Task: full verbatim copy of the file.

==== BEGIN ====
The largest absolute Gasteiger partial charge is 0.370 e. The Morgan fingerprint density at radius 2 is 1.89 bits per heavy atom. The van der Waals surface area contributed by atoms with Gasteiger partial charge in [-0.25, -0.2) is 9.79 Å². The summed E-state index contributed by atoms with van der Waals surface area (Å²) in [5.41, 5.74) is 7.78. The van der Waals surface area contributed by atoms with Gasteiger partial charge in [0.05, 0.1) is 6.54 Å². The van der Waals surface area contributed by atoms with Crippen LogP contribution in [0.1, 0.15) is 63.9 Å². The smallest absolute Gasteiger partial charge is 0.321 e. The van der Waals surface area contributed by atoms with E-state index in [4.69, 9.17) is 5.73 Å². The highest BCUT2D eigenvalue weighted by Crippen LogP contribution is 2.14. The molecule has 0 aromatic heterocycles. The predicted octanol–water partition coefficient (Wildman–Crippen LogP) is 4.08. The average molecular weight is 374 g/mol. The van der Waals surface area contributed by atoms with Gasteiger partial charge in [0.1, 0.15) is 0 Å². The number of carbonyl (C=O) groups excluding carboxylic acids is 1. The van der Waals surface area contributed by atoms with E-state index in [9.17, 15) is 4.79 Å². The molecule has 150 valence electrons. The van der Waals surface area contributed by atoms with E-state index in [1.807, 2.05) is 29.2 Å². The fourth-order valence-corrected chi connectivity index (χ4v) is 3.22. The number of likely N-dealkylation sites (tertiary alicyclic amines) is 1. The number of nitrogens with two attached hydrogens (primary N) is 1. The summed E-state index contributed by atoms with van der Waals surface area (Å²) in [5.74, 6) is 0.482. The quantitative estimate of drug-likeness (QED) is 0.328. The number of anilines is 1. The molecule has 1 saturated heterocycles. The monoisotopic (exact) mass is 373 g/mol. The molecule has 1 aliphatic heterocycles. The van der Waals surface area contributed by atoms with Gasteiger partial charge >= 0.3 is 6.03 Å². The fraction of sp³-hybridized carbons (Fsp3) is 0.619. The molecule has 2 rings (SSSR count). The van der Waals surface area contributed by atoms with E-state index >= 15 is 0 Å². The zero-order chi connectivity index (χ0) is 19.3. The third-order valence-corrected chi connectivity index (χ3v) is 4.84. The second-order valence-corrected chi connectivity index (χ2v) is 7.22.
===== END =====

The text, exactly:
The largest absolute Gasteiger partial charge is 0.370 e. The Morgan fingerprint density at radius 2 is 1.89 bits per heavy atom. The van der Waals surface area contributed by atoms with Gasteiger partial charge in [-0.25, -0.2) is 9.79 Å². The summed E-state index contributed by atoms with van der Waals surface area (Å²) in [5.41, 5.74) is 7.78. The van der Waals surface area contributed by atoms with Gasteiger partial charge in [0.05, 0.1) is 6.54 Å². The van der Waals surface area contributed by atoms with Crippen LogP contribution in [0.1, 0.15) is 63.9 Å². The smallest absolute Gasteiger partial charge is 0.321 e. The van der Waals surface area contributed by atoms with E-state index in [4.69, 9.17) is 5.73 Å². The highest BCUT2D eigenvalue weighted by Crippen LogP contribution is 2.14. The molecule has 0 aromatic heterocycles. The predicted octanol–water partition coefficient (Wildman–Crippen LogP) is 4.08. The average molecular weight is 374 g/mol. The van der Waals surface area contributed by atoms with Gasteiger partial charge in [0.1, 0.15) is 0 Å². The number of carbonyl (C=O) groups excluding carboxylic acids is 1. The van der Waals surface area contributed by atoms with E-state index in [9.17, 15) is 4.79 Å². The molecule has 150 valence electrons. The van der Waals surface area contributed by atoms with E-state index in [1.807, 2.05) is 29.2 Å². The fourth-order valence-corrected chi connectivity index (χ4v) is 3.22. The number of likely N-dealkylation sites (tertiary alicyclic amines) is 1. The number of nitrogens with two attached hydrogens (primary N) is 1. The summed E-state index contributed by atoms with van der Waals surface area (Å²) in [5.74, 6) is 0.482. The quantitative estimate of drug-likeness (QED) is 0.328. The number of anilines is 1. The molecule has 1 saturated heterocycles. The monoisotopic (exact) mass is 373 g/mol. The molecule has 1 aliphatic heterocycles. The van der Waals surface area contributed by atoms with Gasteiger partial charge >= 0.3 is 6.03 Å². The fraction of sp³-hybridized carbons (Fsp3) is 0.619. The molecule has 2 rings (SSSR count). The van der Waals surface area contributed by atoms with E-state index >= 15 is 0 Å². The zero-order chi connectivity index (χ0) is 19.3. The third-order valence-corrected chi connectivity index (χ3v) is 4.84. The second-order valence-corrected chi connectivity index (χ2v) is 7.22.